Vaughan & Chiang's "Paper Girls" Builds a Familiar Yet Disconcerting World
Peter Milligan seems like an odd person to write something like this, but then you look a little more closely …
The latest in Vertigo’s crime series of graphic novels is The Bronx Kill (okay, others have been released since it was, so it’s not the latest anymore, but work with me, people!), written by Peter Milligan and drawn by James Romberger. DC is retailing this for $19.99. I’m sure you can find it cheaper, though, you bargain-hunting scamps!
Peter Milligan is a chameleonic writer, which might be why he’s never gotten the following of some of his British Invasion peers – it’s very difficult to pin him down, and it becomes difficult to describe him to those who haven’t read anything by him. After 20 years writing American comics, he continues to come up with some interesting and, importantly, different comics, so that he remains as difficult to pin down as ever. The Bronx Kill is part of a recent (or should I say renewed, given that he wrote Skreemer over two decades ago) interest in crime books (see: Greek Street), and the only thing “typical” we can say about it is that Milligan keeps us guessing. Has a horrible crime been committed? Did the sympathetic main character commit the crime? And how does the main character’s family secret impact his present life? Oh, it’s all very duplicitous!
Milligan doesn’t rely on much trickery to tell his tale, instead going for the tried-and-true method of an innocent (perhaps) man caught up in things he doesn’t understand, and as he unravels the mystery, we simply follow along. Martin Keane, a young New York writer, comes from a family of cops. He turned his back on that career, however, much to his father’s chagrin. Martin is married to a nice young lady, Erin, but his second novel has failed to ignite the literary world like his first did. He decides to write a historical thriller that is loosely based on his family’s history, so he goes to Ireland for research. The day after he returns, his wife disappears. That’s never good.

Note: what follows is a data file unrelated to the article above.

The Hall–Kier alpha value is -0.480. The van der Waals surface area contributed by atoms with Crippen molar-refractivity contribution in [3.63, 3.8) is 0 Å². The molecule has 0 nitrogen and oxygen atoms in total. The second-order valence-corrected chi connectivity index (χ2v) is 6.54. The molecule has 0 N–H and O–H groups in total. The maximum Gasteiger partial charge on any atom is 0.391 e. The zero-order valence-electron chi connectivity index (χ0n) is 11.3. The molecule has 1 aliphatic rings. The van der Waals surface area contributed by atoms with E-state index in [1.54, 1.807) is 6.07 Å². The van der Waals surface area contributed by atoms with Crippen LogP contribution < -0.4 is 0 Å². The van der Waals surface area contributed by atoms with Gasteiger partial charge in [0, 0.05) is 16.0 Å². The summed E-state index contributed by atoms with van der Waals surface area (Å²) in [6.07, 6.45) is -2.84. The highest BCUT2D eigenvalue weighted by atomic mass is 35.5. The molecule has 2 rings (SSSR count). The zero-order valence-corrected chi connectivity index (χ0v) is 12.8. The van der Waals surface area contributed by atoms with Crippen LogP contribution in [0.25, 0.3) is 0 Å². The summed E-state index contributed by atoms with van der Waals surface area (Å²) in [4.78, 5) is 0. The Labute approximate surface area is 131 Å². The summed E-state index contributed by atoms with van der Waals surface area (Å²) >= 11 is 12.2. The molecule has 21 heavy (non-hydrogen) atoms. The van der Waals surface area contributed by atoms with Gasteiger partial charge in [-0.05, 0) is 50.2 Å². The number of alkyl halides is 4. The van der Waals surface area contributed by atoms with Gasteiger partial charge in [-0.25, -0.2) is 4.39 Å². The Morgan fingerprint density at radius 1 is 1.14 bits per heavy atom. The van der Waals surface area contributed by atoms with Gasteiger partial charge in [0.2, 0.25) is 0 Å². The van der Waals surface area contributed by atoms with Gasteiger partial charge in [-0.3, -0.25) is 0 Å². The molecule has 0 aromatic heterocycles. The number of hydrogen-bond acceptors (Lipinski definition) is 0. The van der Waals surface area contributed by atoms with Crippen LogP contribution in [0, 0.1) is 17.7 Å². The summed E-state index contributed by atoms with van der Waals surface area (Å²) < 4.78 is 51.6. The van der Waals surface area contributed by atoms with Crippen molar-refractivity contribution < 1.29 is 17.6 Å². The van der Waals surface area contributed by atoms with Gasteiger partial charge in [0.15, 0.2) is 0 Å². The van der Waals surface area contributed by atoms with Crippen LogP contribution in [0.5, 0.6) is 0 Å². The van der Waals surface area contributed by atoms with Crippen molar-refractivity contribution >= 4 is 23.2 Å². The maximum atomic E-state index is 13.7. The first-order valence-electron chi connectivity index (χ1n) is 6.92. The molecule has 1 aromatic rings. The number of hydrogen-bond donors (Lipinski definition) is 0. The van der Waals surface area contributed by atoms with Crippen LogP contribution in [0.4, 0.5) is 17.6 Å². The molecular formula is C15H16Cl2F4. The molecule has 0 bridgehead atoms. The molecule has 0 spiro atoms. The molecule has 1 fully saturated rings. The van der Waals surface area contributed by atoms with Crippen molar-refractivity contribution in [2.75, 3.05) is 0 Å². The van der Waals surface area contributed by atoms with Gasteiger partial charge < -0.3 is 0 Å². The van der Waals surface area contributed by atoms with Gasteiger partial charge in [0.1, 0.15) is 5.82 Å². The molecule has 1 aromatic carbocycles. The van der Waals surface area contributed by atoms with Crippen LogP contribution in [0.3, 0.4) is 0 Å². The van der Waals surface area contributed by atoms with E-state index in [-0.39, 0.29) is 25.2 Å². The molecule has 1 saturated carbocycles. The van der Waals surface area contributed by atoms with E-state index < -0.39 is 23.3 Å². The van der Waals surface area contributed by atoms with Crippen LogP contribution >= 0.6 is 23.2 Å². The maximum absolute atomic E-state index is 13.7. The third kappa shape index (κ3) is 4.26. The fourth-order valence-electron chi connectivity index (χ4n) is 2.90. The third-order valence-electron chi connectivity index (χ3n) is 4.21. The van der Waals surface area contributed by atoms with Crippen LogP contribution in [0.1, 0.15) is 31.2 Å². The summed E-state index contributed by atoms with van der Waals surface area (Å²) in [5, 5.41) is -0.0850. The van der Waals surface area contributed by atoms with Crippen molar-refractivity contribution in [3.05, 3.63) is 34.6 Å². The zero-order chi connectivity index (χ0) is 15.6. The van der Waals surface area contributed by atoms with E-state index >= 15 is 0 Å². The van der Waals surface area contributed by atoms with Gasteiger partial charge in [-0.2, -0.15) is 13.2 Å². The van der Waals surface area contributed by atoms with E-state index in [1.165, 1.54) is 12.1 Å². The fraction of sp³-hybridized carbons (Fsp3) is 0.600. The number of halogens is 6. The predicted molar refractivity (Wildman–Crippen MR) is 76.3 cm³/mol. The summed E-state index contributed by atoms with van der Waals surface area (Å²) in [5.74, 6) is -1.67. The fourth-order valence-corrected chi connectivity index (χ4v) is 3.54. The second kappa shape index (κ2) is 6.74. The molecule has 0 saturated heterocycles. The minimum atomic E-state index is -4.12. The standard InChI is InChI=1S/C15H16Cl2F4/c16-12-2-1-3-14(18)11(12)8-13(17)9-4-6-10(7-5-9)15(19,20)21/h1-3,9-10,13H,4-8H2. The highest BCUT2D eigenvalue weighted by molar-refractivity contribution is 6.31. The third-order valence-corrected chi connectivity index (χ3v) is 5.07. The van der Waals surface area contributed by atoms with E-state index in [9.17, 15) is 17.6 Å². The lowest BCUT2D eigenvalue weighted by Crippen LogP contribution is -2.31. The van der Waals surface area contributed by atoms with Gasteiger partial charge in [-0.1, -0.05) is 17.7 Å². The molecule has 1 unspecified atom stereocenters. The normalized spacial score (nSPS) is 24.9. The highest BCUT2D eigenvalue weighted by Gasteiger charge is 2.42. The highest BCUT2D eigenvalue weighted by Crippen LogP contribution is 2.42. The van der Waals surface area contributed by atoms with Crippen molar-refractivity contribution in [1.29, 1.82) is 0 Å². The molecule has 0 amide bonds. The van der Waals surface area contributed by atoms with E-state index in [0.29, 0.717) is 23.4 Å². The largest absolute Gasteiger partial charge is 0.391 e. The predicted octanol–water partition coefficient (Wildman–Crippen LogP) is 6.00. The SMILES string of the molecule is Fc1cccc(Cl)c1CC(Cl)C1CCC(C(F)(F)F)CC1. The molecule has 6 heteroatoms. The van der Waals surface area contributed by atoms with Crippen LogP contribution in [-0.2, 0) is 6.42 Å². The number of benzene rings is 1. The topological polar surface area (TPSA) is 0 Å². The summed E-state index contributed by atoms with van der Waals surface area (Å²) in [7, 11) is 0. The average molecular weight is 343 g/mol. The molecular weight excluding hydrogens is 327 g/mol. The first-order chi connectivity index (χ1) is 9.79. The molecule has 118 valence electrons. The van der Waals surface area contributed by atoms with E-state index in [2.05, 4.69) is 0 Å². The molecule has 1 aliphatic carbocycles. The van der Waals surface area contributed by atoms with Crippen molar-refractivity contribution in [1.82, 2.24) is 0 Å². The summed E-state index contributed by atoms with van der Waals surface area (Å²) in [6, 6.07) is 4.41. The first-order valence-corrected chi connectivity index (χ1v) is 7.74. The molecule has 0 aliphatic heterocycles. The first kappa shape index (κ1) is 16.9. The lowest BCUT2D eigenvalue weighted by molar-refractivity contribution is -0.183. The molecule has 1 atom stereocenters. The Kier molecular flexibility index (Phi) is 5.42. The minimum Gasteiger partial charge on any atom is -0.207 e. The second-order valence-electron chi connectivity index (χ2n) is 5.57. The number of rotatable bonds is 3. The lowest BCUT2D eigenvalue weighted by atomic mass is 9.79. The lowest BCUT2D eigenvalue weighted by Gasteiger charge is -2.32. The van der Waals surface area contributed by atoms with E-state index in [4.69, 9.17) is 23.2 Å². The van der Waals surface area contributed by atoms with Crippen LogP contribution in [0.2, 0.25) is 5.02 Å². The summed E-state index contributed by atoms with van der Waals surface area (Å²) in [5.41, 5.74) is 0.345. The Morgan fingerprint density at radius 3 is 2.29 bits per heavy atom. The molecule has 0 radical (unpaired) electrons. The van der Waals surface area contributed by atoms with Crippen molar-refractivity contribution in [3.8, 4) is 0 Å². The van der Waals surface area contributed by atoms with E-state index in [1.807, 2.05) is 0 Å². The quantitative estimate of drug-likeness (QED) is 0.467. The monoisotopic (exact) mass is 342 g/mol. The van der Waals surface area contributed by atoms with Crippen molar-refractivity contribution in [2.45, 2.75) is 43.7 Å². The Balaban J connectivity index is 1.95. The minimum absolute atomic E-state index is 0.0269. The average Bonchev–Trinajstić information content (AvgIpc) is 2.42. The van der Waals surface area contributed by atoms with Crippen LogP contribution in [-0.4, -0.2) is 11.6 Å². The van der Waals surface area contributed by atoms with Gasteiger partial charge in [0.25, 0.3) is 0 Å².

Martin begins searching for her, but he’s also a suspect in the disappearance, naturally. He continues to write, almost pathologically, and he also starts digging into his family’s past, something Erin was curious about but Martin never wanted to know. His great-grandfather was killed at the Bronx Kill (which looks like a charming place, by the way), where he went without his partner, something Martin finds odd. Erin, meanwhile, thinks she looks a bit like Martin’s grandmother, a woman who abandoned her son (Martin’s father) when he was a baby. So many mysteries!
Milligan unspools the story carefully, making sure that he doesn’t hide information unnecessarily and we discover it as Martin does. It’s a tense drama because Martin, we’re fairly sure, has no idea what’s going on (even if the cops think he does), so there’s a real sense of horror as he slowly uncovers the mystery. Milligan, who has always been interested in identity, fiddles a bit with that here, as he wonders how much of a person is formed by things beyond their control – their family, for instance. Martin wants to escape his past, but he finds that more and more difficult. Meanwhile, Milligan writes a nice marriage between Martin and Erin (before she disappears, that is) – it’s real, not perfect, and some of Martin’s shortcomings color the way the story unfolds. The story itself isn’t complicated, and it allows Milligan to examine the idea of the way fate traps us. The resolution of the story shades toward coincidence a bit too much, but it’s interesting how Milligan brings us to that point – it’s not forced, so we accept the coincidence a bit more.
Romberger is an unusual artist, because I don’t love his art in this book, but there are also places where he does very nice stuff. I looked at his web site briefly, and it seems this would have benefitted from coloring – his rough art is a bit too sketchy in places, and coloring probably would have helped. He tells the story well, though, and the fact that this is supposed to take place in gritty parts of New York fits his style well. It’s difficult to describe the art, because some panels and pages are beautiful (in a gritty, twisted sort of way), while others are downright ugly. You can check out the art in this post, though, because I’ve tried to provide a good cross-section of it.
The Bronx Kill is a more thoughtful crime comic than we might expect, because Milligan is far less concerned with the actual committing of crimes and more with the way the impact spirals through time to claim other victims. He’s also very good at blurring the line between victim and criminal – is Martin completely innocent? Is Erin? Milligan’s characters have always navigated a moral gray world, where guilt and innocence is hard to pin down, because the people are often caught up in forces beyond their control. Despite the coincidences in this book, it’s another solid read in the Milligan tradition, and so far the best of the Vertigo crime novels.
Comics Should Be Good accepts review copies. Anything sent to us will (for better or for worse) end up reviewed on the blog. See where to send the review copies.